ARLINGTON, Texas – Mookie Betts jumped high against the eight-foot wall in right field, landing on an advertisement with the word “Extreme.”
His catch that robbed Marcell Ozuna to end the fifth inning with a runner on was extreme, just like the running, shoestring scoop the Dodgers star made a night earlier that started a double play and took an Atlanta run off the scoreboard.
Betts knew what he had accomplished. Head raised and bobbing back and forth, mouth open wide as he screamed and face flush with emotion, he held the ball at his midsection and he took a few gallops toward the plate before joyfully throwing the ball back in.
“That’s a huge spark. That’s an unbelievable play by an unbelievable player in a big moment,” shortstop Corey Seager said. “That's what you need to win baseball games at this time of year.”
Walker Buehler stood near the mound, his right hand forming a triumphant fist, arm held high.
“I'm glad we had a right fielder out there, especially a special one like Mookie Betts,” Buehler said.
Moments like this were what Los Angeles hoped for when it acquired the four-time All-Star and four-time Gold Glove winner from the Boston Red Sox in February.
“He just impacts the game in so many different ways,” Dodgers manager Dave Roberts said. “Walker was kind of stressing a little bit.”
Betts’ defense, Buehler’s pitching and consecutive first-inning home runs by Seager and Justin Turner boosted the Dodgers to a 3-1 win that forced the National League Championship Series to a Game 7.
The Dodgers, who trailed three games to one in this neutral site postseason, still have a chance to win their first World Series title since Kirk Gibson limped up to the plate and sparked the 1988 team with that improbable Game 1 walk-off homer off Oakland’s Dennis Eckersley.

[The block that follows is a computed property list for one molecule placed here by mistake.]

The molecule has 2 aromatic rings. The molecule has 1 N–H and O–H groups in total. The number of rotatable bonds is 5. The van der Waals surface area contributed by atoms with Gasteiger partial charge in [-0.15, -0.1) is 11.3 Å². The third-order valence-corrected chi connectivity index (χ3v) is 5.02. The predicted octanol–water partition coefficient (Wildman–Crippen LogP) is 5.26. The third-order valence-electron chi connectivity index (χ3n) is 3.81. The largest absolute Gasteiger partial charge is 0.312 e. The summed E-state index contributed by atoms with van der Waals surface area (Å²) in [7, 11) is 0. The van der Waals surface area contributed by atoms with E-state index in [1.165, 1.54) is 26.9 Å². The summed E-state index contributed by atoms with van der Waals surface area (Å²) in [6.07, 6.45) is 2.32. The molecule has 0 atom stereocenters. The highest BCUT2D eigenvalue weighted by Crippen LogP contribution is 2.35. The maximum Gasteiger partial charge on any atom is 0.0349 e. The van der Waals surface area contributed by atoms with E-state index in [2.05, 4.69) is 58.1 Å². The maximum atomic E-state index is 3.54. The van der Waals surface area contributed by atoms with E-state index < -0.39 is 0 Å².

Los Angeles wanted Betts so much it agreed to pay Boston $48 million over three years as part of the deal, which also brought the Dodgers left-hander David Price, who decided to opt out of playing this season because of the novel coronavirus pandemic.
Betts would have been eligible for free agency this offseason, but the Dodgers were as aggressive at the negotiating table as he is at the plate and in the outfield.
Already signed to a $27 million, one-year deal, Betts agreed in July to a $365 million, 12-year contract that includes a $65 million signing bonus guaranteed against work stoppages and shortened seasons such as this one. The tradeoff in the deal was $115 million in deferred payments not fully due until he approaches his 52nd birthday in 2044, deferrals that would be eliminated if he is traded.
He hit .292 with 16 homers and 39 RBIs in the shortened season, tied with AJ Pollock for the team high in homers and second in RBIs behind Seager’s 41. His two-out, two-run double powered the Dodgers to a 3-0 win over Milwaukee that completed a first-round sweep. A day after his 28th birthday, scored three times and had a sacrifice fly in the 12-3 rout of San Diego that finished a Division Series sweep.
He is batting .227 (5 for 22) against the Braves, recalling his .210 average with four RBIs for the Red Sox in the 2018 postseason, a shell of the regular season performance that earned him the AL MVP award.
But he helped turn around the NLCS with his glove. His third-inning grab on Dansby Swanson with a runner on third in Game 5 kept the Braves’ lead at two runs, allowing Los Angeles to come back for a 7-3 win. He made an even better catch Saturday.
And now Betts and the Dodgers are one win from the World Series.
“I think a tick behind last night’s play,” Roberts concluded. “It just shows the athleticism, man.”
More AP MLB: https://apnews.com/MLB and https://twitter.com/AP_Sports